ILNews

Court: S.C. decision not retroactive

Jennifer Nelson
January 1, 2008
Keywords
Back to TopCommentsE-mailPrintBookmark and Share
In a case of first impression, the Indiana Court of Appeals ruled today that retroactivity doesn't apply to a year-old Indiana Supreme Court decision that held charging information must be amended within 30 days before the omnibus date.

As a result of the ruling, a Hendricks County man convicted of child molesting doesn't get relief.

At issue in Terry Leatherwood's appeal in Terry Leatherwood v. State of Indiana, No. 32A05-0710-PC-573, is whether the post-conviction court erred in refusing to apply the holding of Fajardo v. State, 859 N.E.2d 1201 (Ind. 2007) to his petition for post-conviction relief.

In late 2001, Leatherwood was charged with several counts of child molesting and the omnibus date was set for Jan. 18, 2002, with trial scheduled for June 10 of that year. The state in May 2002 attempted to amend five additional counts of child molesting, which were dismissed pursuant to a motion by Leatherwood. The state then amended three of the counts, petitioned the court to allow counts four through seven, and the trial court allowed counts four and seven to be filed and amended.

Leatherwood was convicted of all counts of child molesting and sentenced to an aggregate term of 120 years in prison.

Leatherwood appealed in 2003, and the Court of Appeals ruled that allowing the state to file the amended charges after the omnibus date did not prejudice Leatherwood.

But in January 2007, the Indiana Supreme Court issued its Fajardo decision and held that amendments of substance to charging information couldn't be made after 30 days prior to the omnibus date, regardless of a lack of prejudice. Leatherwood, who had filed a post-conviction petition in 2004, amended it to include his claim that the trial court erred in allowing the untimely amendment to his charging information. The post-conviction court denied his petition.

Judge Cale Bradford wrote today that Hendricks Circuit Judge Jeff Boles didn't err when determining Fajardo wasn't retroactive. Because the court's earlier ruling was based on established precedent at the time, it was not erroneous. However, if the court rules Fajardo should be applied retroactively on collateral review, Leatherwood would be entitled to relief, Judge Bradford wrote, relying on the state justices' stance following retroactivity rulings in Teague v. Lane, 489 U.S. 288 (1989) and Penry v. Lynaugh, 492 U.S. 302 (1989).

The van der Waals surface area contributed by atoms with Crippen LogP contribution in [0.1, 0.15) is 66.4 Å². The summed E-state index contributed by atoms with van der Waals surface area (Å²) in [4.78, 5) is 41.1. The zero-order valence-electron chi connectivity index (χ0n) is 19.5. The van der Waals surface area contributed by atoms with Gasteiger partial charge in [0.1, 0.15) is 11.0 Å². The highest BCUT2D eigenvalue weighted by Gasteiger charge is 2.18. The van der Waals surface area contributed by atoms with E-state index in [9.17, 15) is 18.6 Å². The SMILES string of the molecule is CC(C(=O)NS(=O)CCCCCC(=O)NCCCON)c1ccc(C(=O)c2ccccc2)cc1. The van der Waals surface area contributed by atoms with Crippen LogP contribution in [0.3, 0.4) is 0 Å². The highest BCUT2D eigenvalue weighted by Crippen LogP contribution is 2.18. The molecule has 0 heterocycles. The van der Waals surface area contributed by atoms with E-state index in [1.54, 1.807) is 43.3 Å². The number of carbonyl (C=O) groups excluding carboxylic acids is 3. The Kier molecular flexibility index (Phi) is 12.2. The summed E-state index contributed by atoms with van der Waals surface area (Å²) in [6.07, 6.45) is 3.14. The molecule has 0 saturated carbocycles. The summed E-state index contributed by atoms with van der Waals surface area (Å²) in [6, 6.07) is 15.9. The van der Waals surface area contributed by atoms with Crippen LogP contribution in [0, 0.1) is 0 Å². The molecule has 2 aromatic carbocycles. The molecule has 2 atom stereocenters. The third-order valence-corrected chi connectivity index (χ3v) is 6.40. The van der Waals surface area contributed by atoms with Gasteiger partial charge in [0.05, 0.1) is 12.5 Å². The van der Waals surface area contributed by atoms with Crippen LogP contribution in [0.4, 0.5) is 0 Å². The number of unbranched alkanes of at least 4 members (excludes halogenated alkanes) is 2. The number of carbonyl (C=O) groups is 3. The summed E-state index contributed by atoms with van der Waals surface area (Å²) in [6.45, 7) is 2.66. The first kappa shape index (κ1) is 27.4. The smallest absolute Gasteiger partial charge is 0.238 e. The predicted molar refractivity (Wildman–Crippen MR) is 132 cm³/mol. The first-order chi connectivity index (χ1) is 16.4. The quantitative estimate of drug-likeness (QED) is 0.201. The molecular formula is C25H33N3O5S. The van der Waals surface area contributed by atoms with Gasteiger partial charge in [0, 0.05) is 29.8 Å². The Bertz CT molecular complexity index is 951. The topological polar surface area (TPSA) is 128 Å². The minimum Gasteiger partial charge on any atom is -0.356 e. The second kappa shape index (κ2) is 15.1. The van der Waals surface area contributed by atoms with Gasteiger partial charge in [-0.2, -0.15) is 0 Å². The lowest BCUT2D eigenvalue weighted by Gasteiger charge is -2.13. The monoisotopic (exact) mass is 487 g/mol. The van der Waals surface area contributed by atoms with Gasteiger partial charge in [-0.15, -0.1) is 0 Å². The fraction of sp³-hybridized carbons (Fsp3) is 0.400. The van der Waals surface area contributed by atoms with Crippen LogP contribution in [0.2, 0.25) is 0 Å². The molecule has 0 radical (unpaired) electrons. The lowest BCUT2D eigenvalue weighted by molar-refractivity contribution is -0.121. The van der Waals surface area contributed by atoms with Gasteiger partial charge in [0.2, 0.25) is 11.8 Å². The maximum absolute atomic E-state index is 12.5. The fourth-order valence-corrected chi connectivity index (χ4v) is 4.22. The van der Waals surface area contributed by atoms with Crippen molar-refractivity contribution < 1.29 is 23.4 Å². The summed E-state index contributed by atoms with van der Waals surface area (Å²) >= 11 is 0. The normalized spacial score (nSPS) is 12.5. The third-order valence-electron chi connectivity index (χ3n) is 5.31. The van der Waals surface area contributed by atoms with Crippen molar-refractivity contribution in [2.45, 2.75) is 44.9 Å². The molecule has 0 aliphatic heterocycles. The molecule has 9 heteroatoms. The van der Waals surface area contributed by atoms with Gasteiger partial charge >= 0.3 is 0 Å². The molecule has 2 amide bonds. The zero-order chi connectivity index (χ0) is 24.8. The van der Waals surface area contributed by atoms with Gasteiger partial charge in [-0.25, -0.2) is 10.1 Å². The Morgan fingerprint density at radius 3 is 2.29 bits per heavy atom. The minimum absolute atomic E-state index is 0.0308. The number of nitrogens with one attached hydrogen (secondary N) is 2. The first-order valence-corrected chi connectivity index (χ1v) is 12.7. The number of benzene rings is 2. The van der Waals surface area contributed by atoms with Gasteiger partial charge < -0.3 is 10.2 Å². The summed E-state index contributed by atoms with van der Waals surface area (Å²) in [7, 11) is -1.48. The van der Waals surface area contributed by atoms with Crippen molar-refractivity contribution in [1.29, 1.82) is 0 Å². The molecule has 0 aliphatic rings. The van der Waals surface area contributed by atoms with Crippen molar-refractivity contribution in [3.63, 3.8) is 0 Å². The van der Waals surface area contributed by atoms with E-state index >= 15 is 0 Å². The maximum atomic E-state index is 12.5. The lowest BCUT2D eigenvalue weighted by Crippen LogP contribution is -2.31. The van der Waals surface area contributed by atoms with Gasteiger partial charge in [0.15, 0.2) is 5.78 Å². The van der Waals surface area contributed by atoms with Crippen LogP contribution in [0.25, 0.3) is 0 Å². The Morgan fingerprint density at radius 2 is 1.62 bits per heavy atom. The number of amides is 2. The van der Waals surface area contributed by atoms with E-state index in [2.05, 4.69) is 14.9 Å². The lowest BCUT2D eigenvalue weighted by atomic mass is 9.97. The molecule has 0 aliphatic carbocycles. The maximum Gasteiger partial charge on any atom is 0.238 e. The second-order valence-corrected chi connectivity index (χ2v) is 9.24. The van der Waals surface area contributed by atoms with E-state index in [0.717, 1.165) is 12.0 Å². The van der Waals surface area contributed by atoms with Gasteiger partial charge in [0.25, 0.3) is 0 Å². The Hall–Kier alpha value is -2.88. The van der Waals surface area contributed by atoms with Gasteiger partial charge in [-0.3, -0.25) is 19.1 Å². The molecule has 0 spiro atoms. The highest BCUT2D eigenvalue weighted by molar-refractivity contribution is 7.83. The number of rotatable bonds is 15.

This court cannot apply the analysis found in Teague because the "new" rule - which was determined in Fajardo - is not constitutionally based, so it cannot be considered for retroactive application, Judge Bradford wrote. The rule announced in Fajardo was based solely on language in Indiana Code, not the state or federal constitution, he wrote.

Even looking outside of the Teague framework to determine whether Fajardo can be retroactively applied requires appellate judges to look to Teague for guidance, the judge determined.

"... The Teague framework stands for the proposition that the more compelling the constitutional interest, the more likely that a rule embodying it will be applied retroactively," he wrote. "With this in mind, and in light of the fact that even the most constitutional rules are not given retroactive effect, it follows that those not rooted in any constitutional provision, like the rule announced in Fajardo, should not be given retroactive effect either."

The Court of Appeals affirmed the post-conviction court's refusal to retroactively apply Fajardo to Leatherwood's convictions, resulting in the ultimate denial of any post-conviction relief.
ADVERTISEMENT

Post a comment to this story

COMMENTS POLICY
We reserve the right to remove any post that we feel is obscene, profane, vulgar, racist, sexually explicit, abusive, or hateful.
 
You are legally responsible for what you post and your anonymity is not guaranteed.
 
Posts that insult, defame, threaten, harass or abuse other readers or people mentioned in Indiana Lawyer editorial content are also subject to removal. Please respect the privacy of individuals and refrain from posting personal information.
 
No solicitations, spamming or advertisements are allowed. Readers may post links to other informational websites that are relevant to the topic at hand, but please do not link to objectionable material.